Travel Stories

Sistine Chapel

Clash of the Titans

In the film The Agony and the Ecstasy (1965), Michelangelo locks heads with his patron, Pope Julius II, over painting the ceiling of Sistine Chapel. Their battle of wills is not exaggerated.

On the surface, the pair could not have been more different. Michelangelo was only 33 years old when he began. He wore old clothes until they were rags, rarely washed, and lived in rustic simplicity. The 60-year-old Pope Julius II, on the other hand, was a brilliant soldier who rode at the head of his successful army all over Italy, the father of three illegitimate daughters, and would never allow his foot to be kissed, because it had been disfigured in his youth by syphilis. But both men shared uncontrollable tempers—as well as a deep passion for art.

Michelangelo tried to refuse the huge task of the chapel's ceiling, but he eventually took the job because he needed the money. He soon scrapped Julius' plan to depict only the Twelve Apostles, choosing instead a sprawling pageant of Judgment Day that reflected his own belief in the corruption and weakness of mankind. Michelangelo loathed Julius' impatience to have the painting finished, his penny-pinching on art materials, and his late payments.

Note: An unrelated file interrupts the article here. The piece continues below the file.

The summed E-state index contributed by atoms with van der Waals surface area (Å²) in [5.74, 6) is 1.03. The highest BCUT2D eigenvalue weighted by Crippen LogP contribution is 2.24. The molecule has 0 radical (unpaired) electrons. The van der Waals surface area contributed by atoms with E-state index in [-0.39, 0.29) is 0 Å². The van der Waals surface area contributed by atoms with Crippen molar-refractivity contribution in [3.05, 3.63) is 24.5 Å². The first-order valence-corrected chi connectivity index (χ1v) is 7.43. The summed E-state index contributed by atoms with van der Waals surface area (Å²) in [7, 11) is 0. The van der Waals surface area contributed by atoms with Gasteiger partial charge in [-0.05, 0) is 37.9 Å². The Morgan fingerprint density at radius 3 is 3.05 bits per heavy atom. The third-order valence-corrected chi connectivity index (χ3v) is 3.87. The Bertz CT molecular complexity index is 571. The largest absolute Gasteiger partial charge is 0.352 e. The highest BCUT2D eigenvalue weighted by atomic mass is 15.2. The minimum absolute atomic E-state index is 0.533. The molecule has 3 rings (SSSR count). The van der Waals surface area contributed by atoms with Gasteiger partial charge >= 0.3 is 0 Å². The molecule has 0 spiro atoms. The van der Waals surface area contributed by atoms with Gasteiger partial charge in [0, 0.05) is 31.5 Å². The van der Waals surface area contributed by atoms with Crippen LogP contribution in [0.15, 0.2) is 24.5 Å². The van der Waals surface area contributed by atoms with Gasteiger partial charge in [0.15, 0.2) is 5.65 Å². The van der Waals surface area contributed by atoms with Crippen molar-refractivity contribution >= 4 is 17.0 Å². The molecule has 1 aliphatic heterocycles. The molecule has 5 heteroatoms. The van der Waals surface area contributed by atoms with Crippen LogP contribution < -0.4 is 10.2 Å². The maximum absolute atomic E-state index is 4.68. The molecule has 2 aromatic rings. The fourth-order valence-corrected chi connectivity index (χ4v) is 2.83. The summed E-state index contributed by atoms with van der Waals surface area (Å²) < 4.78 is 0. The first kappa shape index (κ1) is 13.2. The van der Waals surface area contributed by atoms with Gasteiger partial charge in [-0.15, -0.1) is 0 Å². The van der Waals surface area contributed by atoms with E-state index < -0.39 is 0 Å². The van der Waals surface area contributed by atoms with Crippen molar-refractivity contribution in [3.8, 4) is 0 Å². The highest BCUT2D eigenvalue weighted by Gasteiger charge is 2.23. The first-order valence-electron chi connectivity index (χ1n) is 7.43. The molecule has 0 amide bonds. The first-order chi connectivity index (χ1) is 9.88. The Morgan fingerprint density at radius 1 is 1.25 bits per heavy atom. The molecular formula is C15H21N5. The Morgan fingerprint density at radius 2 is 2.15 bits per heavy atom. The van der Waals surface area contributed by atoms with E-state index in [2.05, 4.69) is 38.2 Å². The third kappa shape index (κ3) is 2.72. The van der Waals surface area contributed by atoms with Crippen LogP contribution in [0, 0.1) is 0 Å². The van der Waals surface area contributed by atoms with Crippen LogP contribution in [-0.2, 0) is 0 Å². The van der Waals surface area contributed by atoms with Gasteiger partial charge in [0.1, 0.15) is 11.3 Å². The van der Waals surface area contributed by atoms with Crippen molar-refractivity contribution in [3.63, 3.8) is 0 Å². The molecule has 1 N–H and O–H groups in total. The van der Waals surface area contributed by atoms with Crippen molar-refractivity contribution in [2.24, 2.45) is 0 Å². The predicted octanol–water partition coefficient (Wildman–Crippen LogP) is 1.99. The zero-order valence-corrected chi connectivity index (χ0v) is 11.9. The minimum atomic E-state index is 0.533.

The Pope was exasperated by the artist's slow pace and many changes of plan. When he came to inspect the work after several years, Michelangelo winched the old Pope up to the rickety scaffold. "When will it be finished?" asked Julius. "When I have done what I think necessary to satisfy art," Michelangelo replied. The Pope bellowed in fury, "Do you want me to throw you from this scaffold?"

Michelangelo finished five years after he started, just before his 38th birthday. He was prematurely aged by the grueling project, his eyes so accustomed to the dark chapel that he could no longer bear sunlight, and he could only read by holding books above his head. Still, Michelangelo had 50 years more of life in him. Julius died shortly after the project's completion, remembered more for that ceiling than all his brilliant Italian wars.